Howard Hughes’ 80 South Street Caught in $900K Broker Lawsuit [Updated]
Howard Hughes Corporation bought 80 South Street, adjacent to its South Street Seaport tower, from Cord Meyer Development late last December for $100 million. And now, one broker says he is owed a $900,000 commission check for bringing Howard Hughes into the deal.
Cord sold the 8,128-square-foot footprint at the corner of Fletcher Street by the East River to Howard Hughes, a spin-off of General Growth Properties, on Dec. 29, 2014. Since late last month Howard Hughes has been marketing the site for sale or joint venture, as Commercial Observer previously reported. Independent broker Keith Zaret claims in his lawsuit that he and Cord signed a limited exclusive right to sale contract on Dec. 3, 2008 regarding 80 South Street, and that during the term of the agreement Mr. Zaret introduced GGP to his client.
The publicly-traded Howard Hughes spun off of GGP in 2010, assuming ownership of all of GGP’s development projects, and Mr. Zaret says that Howard Hughes was part of GGP when he introduced GGP to Cord. His commission was slated to be nine-tenths of one percent of the closing price, or $900,000. When the sale closed, Mr. Zaret, who previously worked at Citi Habitats, sent Cord an invoice for his commission, which it didn’t pay.
Last Friday, the defendant’s attorney, Rex Whitehorn of Rex Whitehorn & Associates, filed an affirmation in support of dismissing Mr. Zaret’s motion. The document states that the commission with Mr. Zaret would have been valid until Aug. 10, 2010, which was 18 months after the Feb. 11, 2009 stated contract termination date. The plaintiff, the papers say, did not submit a purchaser within the agreed upon time frame.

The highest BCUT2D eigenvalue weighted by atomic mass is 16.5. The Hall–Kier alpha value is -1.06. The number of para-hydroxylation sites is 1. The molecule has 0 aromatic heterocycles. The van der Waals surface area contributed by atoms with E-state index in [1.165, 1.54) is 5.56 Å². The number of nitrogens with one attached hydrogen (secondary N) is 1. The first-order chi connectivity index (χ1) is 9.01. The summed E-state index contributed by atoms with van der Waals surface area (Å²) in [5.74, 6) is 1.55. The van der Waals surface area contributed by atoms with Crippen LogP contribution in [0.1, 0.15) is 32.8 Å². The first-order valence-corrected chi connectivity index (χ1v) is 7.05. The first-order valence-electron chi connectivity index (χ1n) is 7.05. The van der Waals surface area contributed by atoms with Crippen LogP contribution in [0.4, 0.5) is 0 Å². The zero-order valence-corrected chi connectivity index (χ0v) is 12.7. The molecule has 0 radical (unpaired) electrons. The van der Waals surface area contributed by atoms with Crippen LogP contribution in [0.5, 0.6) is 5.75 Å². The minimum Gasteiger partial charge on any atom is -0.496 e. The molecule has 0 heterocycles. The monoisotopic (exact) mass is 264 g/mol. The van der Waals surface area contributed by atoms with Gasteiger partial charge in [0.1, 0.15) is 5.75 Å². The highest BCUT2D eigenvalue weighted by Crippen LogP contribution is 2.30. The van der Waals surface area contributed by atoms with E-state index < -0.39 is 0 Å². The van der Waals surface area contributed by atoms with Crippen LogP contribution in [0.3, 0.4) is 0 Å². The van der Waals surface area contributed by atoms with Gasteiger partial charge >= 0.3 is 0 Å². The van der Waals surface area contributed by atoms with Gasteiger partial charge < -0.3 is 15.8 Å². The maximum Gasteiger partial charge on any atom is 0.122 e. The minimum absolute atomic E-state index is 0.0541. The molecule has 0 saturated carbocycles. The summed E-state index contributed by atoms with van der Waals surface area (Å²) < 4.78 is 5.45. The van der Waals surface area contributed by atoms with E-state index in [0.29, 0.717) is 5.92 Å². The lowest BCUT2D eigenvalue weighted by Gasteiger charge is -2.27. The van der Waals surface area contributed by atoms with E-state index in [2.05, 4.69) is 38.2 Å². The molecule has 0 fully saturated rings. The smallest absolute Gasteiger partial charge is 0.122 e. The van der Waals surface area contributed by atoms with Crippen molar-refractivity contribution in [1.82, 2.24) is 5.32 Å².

In addition, the legal documents state that “the agreement identifies a list of three designated buyers that plaintiff will seek to sell the subject property to.” Those buyers included Edward J. Minskoff Equities, Philip International Realty and Taconic Investment Partners. It “does not contain any reference to General Growth Properties,” the legal papers say, nor Howard Hughes.
Anthony Colletti, the chief operating officer at Cord, said in a voice mail message that the suit was “some baseless claim by a broker. We did know the broker but he had absolutely nothing to do with putting the sale together with the purchaser and us.”
Mr. Zaret said he had the exclusive for the property and that “it was a lot of work that went into it over a long time.”
Neither Mr. Whitehorn nor Mr. Zaret’s attorney, Arthur “Scott” L. Porter of Fischer Porter & Thompson, responded to requests for comment. Howard Hughes didn’t respond to a request for comment through a spokeswoman.
Update: This story was edited to include a comment from Keith Zaret and an executive at Cord Meyer Development.